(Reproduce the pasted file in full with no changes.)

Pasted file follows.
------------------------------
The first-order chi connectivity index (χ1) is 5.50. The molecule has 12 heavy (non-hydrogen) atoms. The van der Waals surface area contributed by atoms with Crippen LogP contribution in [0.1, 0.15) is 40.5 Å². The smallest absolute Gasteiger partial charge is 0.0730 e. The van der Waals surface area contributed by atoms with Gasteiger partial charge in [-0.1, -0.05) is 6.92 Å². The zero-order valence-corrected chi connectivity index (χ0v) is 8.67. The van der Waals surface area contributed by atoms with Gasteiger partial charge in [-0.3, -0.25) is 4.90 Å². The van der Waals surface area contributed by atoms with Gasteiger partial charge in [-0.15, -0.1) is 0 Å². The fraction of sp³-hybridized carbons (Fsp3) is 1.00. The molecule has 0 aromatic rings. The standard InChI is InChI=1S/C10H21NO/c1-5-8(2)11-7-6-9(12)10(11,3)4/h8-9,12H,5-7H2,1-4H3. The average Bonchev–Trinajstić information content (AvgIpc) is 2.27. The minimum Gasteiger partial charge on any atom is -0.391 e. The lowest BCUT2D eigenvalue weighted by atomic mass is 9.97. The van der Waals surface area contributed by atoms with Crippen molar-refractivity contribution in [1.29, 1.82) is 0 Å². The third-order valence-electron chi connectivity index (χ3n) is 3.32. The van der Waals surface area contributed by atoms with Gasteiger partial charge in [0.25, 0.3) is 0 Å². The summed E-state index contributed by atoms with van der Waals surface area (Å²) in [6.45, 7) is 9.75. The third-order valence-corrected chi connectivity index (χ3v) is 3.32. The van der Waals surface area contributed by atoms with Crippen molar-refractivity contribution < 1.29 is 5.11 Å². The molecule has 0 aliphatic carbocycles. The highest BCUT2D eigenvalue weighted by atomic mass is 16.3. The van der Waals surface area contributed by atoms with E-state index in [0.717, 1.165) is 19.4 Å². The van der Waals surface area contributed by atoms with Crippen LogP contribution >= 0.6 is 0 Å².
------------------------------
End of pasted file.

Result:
The first-order chi connectivity index (χ1) is 5.50. The molecule has 12 heavy (non-hydrogen) atoms. The van der Waals surface area contributed by atoms with Crippen LogP contribution in [0.1, 0.15) is 40.5 Å². The smallest absolute Gasteiger partial charge is 0.0730 e. The van der Waals surface area contributed by atoms with Gasteiger partial charge in [-0.1, -0.05) is 6.92 Å². The zero-order valence-corrected chi connectivity index (χ0v) is 8.67. The van der Waals surface area contributed by atoms with Gasteiger partial charge in [-0.3, -0.25) is 4.90 Å². The van der Waals surface area contributed by atoms with Gasteiger partial charge in [-0.15, -0.1) is 0 Å². The fraction of sp³-hybridized carbons (Fsp3) is 1.00. The molecule has 0 aromatic rings. The standard InChI is InChI=1S/C10H21NO/c1-5-8(2)11-7-6-9(12)10(11,3)4/h8-9,12H,5-7H2,1-4H3. The average Bonchev–Trinajstić information content (AvgIpc) is 2.27. The minimum Gasteiger partial charge on any atom is -0.391 e. The lowest BCUT2D eigenvalue weighted by atomic mass is 9.97. The van der Waals surface area contributed by atoms with Crippen molar-refractivity contribution in [1.29, 1.82) is 0 Å². The third-order valence-electron chi connectivity index (χ3n) is 3.32. The van der Waals surface area contributed by atoms with Gasteiger partial charge in [0.25, 0.3) is 0 Å². The summed E-state index contributed by atoms with van der Waals surface area (Å²) in [6.45, 7) is 9.75. The third-order valence-corrected chi connectivity index (χ3v) is 3.32. The van der Waals surface area contributed by atoms with Crippen molar-refractivity contribution < 1.29 is 5.11 Å². The molecule has 0 aliphatic carbocycles. The highest BCUT2D eigenvalue weighted by atomic mass is 16.3. The van der Waals surface area contributed by atoms with E-state index in [0.717, 1.165) is 19.4 Å². The van der Waals surface area contributed by atoms with Crippen LogP contribution >= 0.6 is 0 Å².